Boreus nivoriundus Fitch, 1847
Diagnosis: Body color brown; length: male, pinned = 2.3 – 3.6 mm; female, pinned = 3.5 – 4.4 mm; male, in alcohol = 4.9 – 5.4 mm; female, in alcohol = 4.9 – 5.8 mm. Ratio of length of maxilla-labial complex to rostrum = .90. Anterior and posterior margins of pronotum with 4 to 6 bristles; meso- and metanota each with 2 bristles. Male forewings pale brown, evenly tapered to apex, with 16-18 mesal spines and 14 lateral spines. Hindwings with 16 spines. Female forewings oval, covering hindwings. Male 8th tergum and sternum unfused; 9th tergum and sternum also unfused. Hood of 9th tergum very small, only about 1/6 width of tergum, without medial, longitudinal ridge. Apex of male 9th sternum broadly rounded.
Distribution – Geographical: Adults of this species have been collected over most of the New England states and as far south as Newfound Gap in the Great Smoky Mountains of Tennesee and as far west as Ohio.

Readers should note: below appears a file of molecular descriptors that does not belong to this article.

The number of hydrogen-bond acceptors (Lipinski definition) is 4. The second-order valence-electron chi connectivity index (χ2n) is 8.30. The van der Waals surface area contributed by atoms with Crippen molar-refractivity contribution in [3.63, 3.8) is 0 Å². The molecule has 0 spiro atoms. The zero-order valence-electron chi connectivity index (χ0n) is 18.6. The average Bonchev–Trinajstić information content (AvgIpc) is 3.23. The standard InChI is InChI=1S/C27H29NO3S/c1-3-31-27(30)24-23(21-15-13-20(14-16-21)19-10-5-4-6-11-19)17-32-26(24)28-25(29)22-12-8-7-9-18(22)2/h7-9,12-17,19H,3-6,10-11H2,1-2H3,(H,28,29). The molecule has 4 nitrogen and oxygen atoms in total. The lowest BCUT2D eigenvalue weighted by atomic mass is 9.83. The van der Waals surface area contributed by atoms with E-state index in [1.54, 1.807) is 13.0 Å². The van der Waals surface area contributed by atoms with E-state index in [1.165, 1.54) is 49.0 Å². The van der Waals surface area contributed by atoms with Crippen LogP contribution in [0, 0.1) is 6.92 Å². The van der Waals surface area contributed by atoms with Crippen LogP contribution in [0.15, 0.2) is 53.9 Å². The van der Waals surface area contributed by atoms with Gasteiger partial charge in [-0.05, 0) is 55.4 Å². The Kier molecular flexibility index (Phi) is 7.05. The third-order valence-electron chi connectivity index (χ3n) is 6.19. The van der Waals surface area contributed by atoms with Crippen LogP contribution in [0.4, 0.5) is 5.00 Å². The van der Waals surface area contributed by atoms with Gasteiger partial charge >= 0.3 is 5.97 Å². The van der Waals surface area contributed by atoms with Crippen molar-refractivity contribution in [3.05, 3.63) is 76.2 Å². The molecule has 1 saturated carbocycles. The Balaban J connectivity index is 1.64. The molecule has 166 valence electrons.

Distribution – Temporal: Adults have been collected from 19 November until 28 March from sea level in the north to 5,000 feet in the southern part of the range.
Ecology: This species appears to inhabit terrestrial mosses in cool, moist habitats.
Biology: Nothing is known of immature stages or life cycle.
Notes: This species can be separated from all other species of Boreus, except B. elegans, by the combination of bristles on the pronotum, short abdominal pilosity, and rounded apex of the male 9th sternum. Boreus nivoriundus is smaller than B. elegans, a darker brown color, fewer setae on the rostrum, and smaller denticles under the tergal hood.
The name nivoriundus comes from the Latin word nivarius, meaning snow or snowy and refers to the winter activity of adults.
Fitch, A. 1847. Winter Insects of eastern New York. American Journal of Agricultural Science, 5:274-284.